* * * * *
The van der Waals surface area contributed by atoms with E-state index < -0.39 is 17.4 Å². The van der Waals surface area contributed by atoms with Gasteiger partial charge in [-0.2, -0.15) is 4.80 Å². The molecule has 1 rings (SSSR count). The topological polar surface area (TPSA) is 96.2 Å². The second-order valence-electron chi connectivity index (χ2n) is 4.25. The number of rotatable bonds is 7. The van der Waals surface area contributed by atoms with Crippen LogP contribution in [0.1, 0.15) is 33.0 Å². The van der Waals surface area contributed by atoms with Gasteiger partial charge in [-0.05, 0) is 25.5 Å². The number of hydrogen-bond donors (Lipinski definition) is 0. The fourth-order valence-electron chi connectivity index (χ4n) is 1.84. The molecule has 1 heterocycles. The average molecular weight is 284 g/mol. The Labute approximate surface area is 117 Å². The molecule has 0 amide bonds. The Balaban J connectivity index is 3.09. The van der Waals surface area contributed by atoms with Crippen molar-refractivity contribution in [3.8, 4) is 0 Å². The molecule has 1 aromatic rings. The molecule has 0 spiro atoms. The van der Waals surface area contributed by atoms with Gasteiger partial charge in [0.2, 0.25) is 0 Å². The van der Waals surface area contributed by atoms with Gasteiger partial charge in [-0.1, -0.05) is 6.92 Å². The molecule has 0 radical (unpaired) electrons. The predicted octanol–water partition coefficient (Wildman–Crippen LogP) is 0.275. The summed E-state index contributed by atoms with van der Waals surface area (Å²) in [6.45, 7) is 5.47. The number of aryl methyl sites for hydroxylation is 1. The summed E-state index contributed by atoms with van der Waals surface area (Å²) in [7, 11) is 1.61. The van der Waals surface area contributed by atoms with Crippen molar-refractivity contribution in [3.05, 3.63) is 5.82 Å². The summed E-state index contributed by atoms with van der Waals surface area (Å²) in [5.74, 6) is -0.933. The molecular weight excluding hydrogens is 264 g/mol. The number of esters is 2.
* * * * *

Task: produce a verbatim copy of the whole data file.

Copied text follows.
The van der Waals surface area contributed by atoms with E-state index < -0.39 is 17.4 Å². The van der Waals surface area contributed by atoms with Gasteiger partial charge in [-0.2, -0.15) is 4.80 Å². The molecule has 1 rings (SSSR count). The topological polar surface area (TPSA) is 96.2 Å². The second-order valence-electron chi connectivity index (χ2n) is 4.25. The number of rotatable bonds is 7. The van der Waals surface area contributed by atoms with Crippen LogP contribution in [0.1, 0.15) is 33.0 Å². The van der Waals surface area contributed by atoms with Gasteiger partial charge in [-0.05, 0) is 25.5 Å². The number of hydrogen-bond donors (Lipinski definition) is 0. The fourth-order valence-electron chi connectivity index (χ4n) is 1.84. The molecule has 1 heterocycles. The average molecular weight is 284 g/mol. The Labute approximate surface area is 117 Å². The molecule has 0 amide bonds. The Balaban J connectivity index is 3.09. The van der Waals surface area contributed by atoms with Crippen molar-refractivity contribution in [3.8, 4) is 0 Å². The molecule has 1 aromatic rings. The molecule has 0 spiro atoms. The van der Waals surface area contributed by atoms with Gasteiger partial charge in [0.2, 0.25) is 0 Å². The van der Waals surface area contributed by atoms with Gasteiger partial charge in [-0.1, -0.05) is 6.92 Å². The molecule has 0 radical (unpaired) electrons. The predicted octanol–water partition coefficient (Wildman–Crippen LogP) is 0.275. The summed E-state index contributed by atoms with van der Waals surface area (Å²) in [6.45, 7) is 5.47. The number of aryl methyl sites for hydroxylation is 1. The summed E-state index contributed by atoms with van der Waals surface area (Å²) in [7, 11) is 1.61. The van der Waals surface area contributed by atoms with Crippen molar-refractivity contribution in [3.05, 3.63) is 5.82 Å². The summed E-state index contributed by atoms with van der Waals surface area (Å²) in [5.74, 6) is -0.933. The molecular weight excluding hydrogens is 264 g/mol. The number of esters is 2.